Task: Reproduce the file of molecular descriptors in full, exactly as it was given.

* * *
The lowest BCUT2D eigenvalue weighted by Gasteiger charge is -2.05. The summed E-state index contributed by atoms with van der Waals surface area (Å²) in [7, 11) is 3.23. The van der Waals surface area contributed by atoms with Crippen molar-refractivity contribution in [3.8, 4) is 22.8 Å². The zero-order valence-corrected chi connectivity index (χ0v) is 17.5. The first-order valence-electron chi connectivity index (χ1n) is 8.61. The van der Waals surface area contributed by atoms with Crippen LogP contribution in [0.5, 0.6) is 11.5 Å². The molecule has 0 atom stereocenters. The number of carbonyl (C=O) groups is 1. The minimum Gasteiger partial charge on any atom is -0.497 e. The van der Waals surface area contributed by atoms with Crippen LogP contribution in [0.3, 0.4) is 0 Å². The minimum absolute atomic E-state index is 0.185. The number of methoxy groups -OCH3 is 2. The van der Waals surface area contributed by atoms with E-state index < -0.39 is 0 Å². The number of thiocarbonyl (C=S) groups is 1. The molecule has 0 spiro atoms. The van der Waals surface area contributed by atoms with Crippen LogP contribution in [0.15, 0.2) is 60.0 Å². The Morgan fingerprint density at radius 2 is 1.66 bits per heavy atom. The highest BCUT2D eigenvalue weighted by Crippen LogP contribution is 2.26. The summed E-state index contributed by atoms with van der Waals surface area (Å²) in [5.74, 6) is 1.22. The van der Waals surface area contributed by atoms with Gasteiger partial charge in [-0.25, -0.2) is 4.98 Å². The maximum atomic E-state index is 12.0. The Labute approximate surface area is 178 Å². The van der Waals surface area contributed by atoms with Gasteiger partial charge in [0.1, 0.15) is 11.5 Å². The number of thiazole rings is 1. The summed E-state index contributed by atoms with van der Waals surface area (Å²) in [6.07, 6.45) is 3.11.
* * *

The lowest BCUT2D eigenvalue weighted by Gasteiger charge is -2.05. The summed E-state index contributed by atoms with van der Waals surface area (Å²) in [7, 11) is 3.23. The van der Waals surface area contributed by atoms with Crippen molar-refractivity contribution in [3.8, 4) is 22.8 Å². The zero-order valence-corrected chi connectivity index (χ0v) is 17.5. The first-order valence-electron chi connectivity index (χ1n) is 8.61. The van der Waals surface area contributed by atoms with Crippen LogP contribution in [0.5, 0.6) is 11.5 Å². The molecule has 0 atom stereocenters. The number of carbonyl (C=O) groups is 1. The minimum Gasteiger partial charge on any atom is -0.497 e. The van der Waals surface area contributed by atoms with Crippen LogP contribution in [0.3, 0.4) is 0 Å². The minimum absolute atomic E-state index is 0.185. The number of methoxy groups -OCH3 is 2. The van der Waals surface area contributed by atoms with E-state index < -0.39 is 0 Å². The number of thiocarbonyl (C=S) groups is 1. The molecule has 0 spiro atoms. The van der Waals surface area contributed by atoms with Crippen LogP contribution in [0.15, 0.2) is 60.0 Å². The Morgan fingerprint density at radius 2 is 1.66 bits per heavy atom. The highest BCUT2D eigenvalue weighted by Crippen LogP contribution is 2.26. The summed E-state index contributed by atoms with van der Waals surface area (Å²) in [5.74, 6) is 1.22. The van der Waals surface area contributed by atoms with Gasteiger partial charge in [-0.25, -0.2) is 4.98 Å². The maximum atomic E-state index is 12.0. The Labute approximate surface area is 178 Å². The van der Waals surface area contributed by atoms with Gasteiger partial charge in [0.1, 0.15) is 11.5 Å². The number of thiazole rings is 1. The summed E-state index contributed by atoms with van der Waals surface area (Å²) in [6.07, 6.45) is 3.11.